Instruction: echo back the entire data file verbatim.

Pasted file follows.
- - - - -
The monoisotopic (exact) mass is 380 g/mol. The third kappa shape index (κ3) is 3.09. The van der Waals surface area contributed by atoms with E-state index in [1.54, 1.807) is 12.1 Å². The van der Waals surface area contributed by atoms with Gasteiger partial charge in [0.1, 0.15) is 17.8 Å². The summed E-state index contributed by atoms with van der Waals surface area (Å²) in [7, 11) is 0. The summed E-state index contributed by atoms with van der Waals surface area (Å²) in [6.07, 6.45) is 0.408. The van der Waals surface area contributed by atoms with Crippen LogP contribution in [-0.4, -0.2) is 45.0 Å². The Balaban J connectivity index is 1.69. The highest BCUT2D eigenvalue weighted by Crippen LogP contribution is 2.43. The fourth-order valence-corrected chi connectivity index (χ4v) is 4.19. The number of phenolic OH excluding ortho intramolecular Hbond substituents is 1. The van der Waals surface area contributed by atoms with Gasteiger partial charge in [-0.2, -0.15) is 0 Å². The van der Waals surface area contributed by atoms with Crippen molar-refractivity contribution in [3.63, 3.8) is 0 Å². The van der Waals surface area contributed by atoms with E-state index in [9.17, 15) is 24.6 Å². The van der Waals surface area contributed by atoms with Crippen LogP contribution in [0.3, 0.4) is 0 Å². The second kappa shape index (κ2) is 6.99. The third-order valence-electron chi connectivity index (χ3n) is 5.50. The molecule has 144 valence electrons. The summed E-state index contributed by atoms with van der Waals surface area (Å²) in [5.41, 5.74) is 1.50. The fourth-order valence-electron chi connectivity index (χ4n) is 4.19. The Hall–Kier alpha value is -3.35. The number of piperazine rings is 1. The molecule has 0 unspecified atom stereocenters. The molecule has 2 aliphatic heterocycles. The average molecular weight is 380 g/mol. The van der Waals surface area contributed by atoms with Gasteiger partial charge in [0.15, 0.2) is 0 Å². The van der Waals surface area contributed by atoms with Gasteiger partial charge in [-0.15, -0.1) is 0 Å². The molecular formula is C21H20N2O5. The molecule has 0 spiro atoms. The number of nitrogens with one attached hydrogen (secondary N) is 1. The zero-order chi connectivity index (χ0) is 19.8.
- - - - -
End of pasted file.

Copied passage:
The monoisotopic (exact) mass is 380 g/mol. The third kappa shape index (κ3) is 3.09. The van der Waals surface area contributed by atoms with E-state index in [1.54, 1.807) is 12.1 Å². The van der Waals surface area contributed by atoms with Gasteiger partial charge in [0.1, 0.15) is 17.8 Å². The summed E-state index contributed by atoms with van der Waals surface area (Å²) in [7, 11) is 0. The summed E-state index contributed by atoms with van der Waals surface area (Å²) in [6.07, 6.45) is 0.408. The van der Waals surface area contributed by atoms with Crippen LogP contribution in [-0.4, -0.2) is 45.0 Å². The Balaban J connectivity index is 1.69. The highest BCUT2D eigenvalue weighted by Crippen LogP contribution is 2.43. The fourth-order valence-corrected chi connectivity index (χ4v) is 4.19. The number of phenolic OH excluding ortho intramolecular Hbond substituents is 1. The van der Waals surface area contributed by atoms with Gasteiger partial charge in [-0.2, -0.15) is 0 Å². The van der Waals surface area contributed by atoms with Crippen molar-refractivity contribution in [3.63, 3.8) is 0 Å². The van der Waals surface area contributed by atoms with E-state index in [9.17, 15) is 24.6 Å². The van der Waals surface area contributed by atoms with Crippen LogP contribution in [0.3, 0.4) is 0 Å². The second kappa shape index (κ2) is 6.99. The third-order valence-electron chi connectivity index (χ3n) is 5.50. The molecule has 144 valence electrons. The summed E-state index contributed by atoms with van der Waals surface area (Å²) in [5.41, 5.74) is 1.50. The fourth-order valence-electron chi connectivity index (χ4n) is 4.19. The Hall–Kier alpha value is -3.35. The number of piperazine rings is 1. The molecule has 0 unspecified atom stereocenters. The molecule has 2 aliphatic heterocycles. The average molecular weight is 380 g/mol. The van der Waals surface area contributed by atoms with Gasteiger partial charge in [0.15, 0.2) is 0 Å². The van der Waals surface area contributed by atoms with Gasteiger partial charge in [-0.15, -0.1) is 0 Å². The molecular formula is C21H20N2O5. The molecule has 0 spiro atoms. The number of nitrogens with one attached hydrogen (secondary N) is 1. The zero-order chi connectivity index (χ0) is 19.8.